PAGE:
Mt. Assiniboine Lodge opened in 1928. It was the first ski-touring lodge in North America. It seems that the people who have worked there have fallen so deeply in love with it that they have spent most of their lives devoted to it.
This blog will give some of the history, talk about current and past owners and use pictures to show you what a few days of living and hiking at the lodge is like. I’ve described the wildflowers food and and some recipes in other posts. I hope you will explore those as well.
Erling Strom spent 50 summers as the lease holder of Mt. Assiniboine Lodge and realized his life’s dream doing so. Sepp and Barb Renner took over the lease from the Strom’s ran it for 30 years. Now their son Andre and his business partner Claude Duchesne have taken the helm. Claude comes from 20 years as a Canadian Mountain Helicopter guide but his wife Annick has been a cook at Assiniboine for many years and their children have spent most of their summers growing up there.
The elder Renners, Barb and Sepp, are also still around and very humbly joke that you just can’t take old fossils out of the park. Sepp Renner told me that he started coming to Assiniboine 45 years ago. I have the feeling, you’ll be able to find him there doing heavy lifting, guiding hikes and climbing the mountains like a young mountain goat for many years to come.
The lodge is only accessible by helicopter or by hiking or skiing to it. This is a true back country experience. We had planned to fly in and hike the 27 kilometers out to Mt. Shark but due to massive damage from the 2013 Alberta floods, the Mt. Shark trail was closed. My dear friend Barb and I flew out and our husbands and sons hiked out over three grueling days.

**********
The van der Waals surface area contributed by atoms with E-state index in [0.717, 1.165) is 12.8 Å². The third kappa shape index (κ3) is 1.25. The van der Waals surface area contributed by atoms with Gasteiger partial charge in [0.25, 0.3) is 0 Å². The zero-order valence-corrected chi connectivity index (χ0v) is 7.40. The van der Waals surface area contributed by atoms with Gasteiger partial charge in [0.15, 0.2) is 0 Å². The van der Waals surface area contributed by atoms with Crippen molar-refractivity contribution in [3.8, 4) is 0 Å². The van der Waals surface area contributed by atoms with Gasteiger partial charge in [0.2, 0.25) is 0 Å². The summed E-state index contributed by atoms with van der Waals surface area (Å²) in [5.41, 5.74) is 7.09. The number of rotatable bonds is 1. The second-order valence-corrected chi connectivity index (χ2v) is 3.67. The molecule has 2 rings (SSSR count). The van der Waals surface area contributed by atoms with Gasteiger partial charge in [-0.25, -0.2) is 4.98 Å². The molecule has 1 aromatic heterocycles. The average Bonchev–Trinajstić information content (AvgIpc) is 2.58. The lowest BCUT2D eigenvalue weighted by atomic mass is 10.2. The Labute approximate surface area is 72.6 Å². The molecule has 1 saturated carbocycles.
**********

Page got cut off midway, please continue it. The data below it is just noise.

Before this trip I had only been in a helicopter one other time. Now I’ve been on three helicopter rides and feel they were some of the most thrilling moments of my life. As you’ll see in these photos, the view is as up close and personal as I will ever get to these reclusive peaks in the Canadian Rockies. I’m just not going there on my own.
You can read about slightly easier and equally scenic versions of this hike here.
And that’s it for now. On behalf of my family and friends I would like to thank the staff of Mt. Assiniboine Lodge for making our first visit so memorable. We’ll be back. We’ve got the bug.
I’d also like to dedicate all the posts I’ve done this week to our dear friends Donna, Bill and Julia who were unable to make the trip due to complications of the Alberta flood. We missed you terribly and promise to go back with you anytime you are ready.
Mt. Assiniboine and its eponymous lodge are in our hearts forever and will always be a great way to savour life.